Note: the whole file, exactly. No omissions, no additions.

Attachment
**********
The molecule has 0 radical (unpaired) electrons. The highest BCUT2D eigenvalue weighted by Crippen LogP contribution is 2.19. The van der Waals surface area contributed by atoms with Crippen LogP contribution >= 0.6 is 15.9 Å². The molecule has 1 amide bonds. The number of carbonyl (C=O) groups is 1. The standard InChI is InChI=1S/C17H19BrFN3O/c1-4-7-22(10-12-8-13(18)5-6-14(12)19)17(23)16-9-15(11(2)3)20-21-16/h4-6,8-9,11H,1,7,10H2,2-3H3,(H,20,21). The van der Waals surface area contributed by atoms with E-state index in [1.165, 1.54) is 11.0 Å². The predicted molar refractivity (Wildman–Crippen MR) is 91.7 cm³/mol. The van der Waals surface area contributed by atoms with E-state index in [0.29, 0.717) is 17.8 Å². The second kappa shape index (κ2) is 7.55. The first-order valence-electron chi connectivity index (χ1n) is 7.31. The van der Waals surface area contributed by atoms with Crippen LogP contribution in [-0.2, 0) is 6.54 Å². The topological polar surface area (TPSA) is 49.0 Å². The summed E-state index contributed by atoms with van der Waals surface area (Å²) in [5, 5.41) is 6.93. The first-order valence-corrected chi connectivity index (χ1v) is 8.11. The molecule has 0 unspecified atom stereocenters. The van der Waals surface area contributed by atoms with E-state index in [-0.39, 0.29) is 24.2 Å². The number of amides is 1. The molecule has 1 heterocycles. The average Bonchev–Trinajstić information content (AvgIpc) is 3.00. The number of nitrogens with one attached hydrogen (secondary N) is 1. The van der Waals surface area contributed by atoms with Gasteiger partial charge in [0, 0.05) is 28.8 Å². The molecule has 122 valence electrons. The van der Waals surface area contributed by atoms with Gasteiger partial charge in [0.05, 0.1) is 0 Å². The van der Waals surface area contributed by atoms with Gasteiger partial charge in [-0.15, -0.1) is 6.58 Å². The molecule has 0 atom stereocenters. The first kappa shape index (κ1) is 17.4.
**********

The molecule has 0 radical (unpaired) electrons. The highest BCUT2D eigenvalue weighted by Crippen LogP contribution is 2.19. The van der Waals surface area contributed by atoms with Crippen LogP contribution >= 0.6 is 15.9 Å². The molecule has 1 amide bonds. The number of carbonyl (C=O) groups is 1. The standard InChI is InChI=1S/C17H19BrFN3O/c1-4-7-22(10-12-8-13(18)5-6-14(12)19)17(23)16-9-15(11(2)3)20-21-16/h4-6,8-9,11H,1,7,10H2,2-3H3,(H,20,21). The van der Waals surface area contributed by atoms with E-state index in [1.165, 1.54) is 11.0 Å². The predicted molar refractivity (Wildman–Crippen MR) is 91.7 cm³/mol. The van der Waals surface area contributed by atoms with E-state index in [0.29, 0.717) is 17.8 Å². The second kappa shape index (κ2) is 7.55. The first-order valence-electron chi connectivity index (χ1n) is 7.31. The van der Waals surface area contributed by atoms with Crippen LogP contribution in [-0.2, 0) is 6.54 Å². The topological polar surface area (TPSA) is 49.0 Å². The summed E-state index contributed by atoms with van der Waals surface area (Å²) in [5, 5.41) is 6.93. The first-order valence-corrected chi connectivity index (χ1v) is 8.11. The molecule has 0 unspecified atom stereocenters. The van der Waals surface area contributed by atoms with E-state index in [-0.39, 0.29) is 24.2 Å². The number of amides is 1. The molecule has 1 heterocycles. The average Bonchev–Trinajstić information content (AvgIpc) is 3.00. The number of nitrogens with one attached hydrogen (secondary N) is 1. The van der Waals surface area contributed by atoms with Gasteiger partial charge in [0, 0.05) is 28.8 Å². The molecule has 122 valence electrons. The van der Waals surface area contributed by atoms with Gasteiger partial charge in [0.05, 0.1) is 0 Å². The van der Waals surface area contributed by atoms with Gasteiger partial charge in [-0.15, -0.1) is 6.58 Å². The molecule has 0 atom stereocenters. The first kappa shape index (κ1) is 17.4.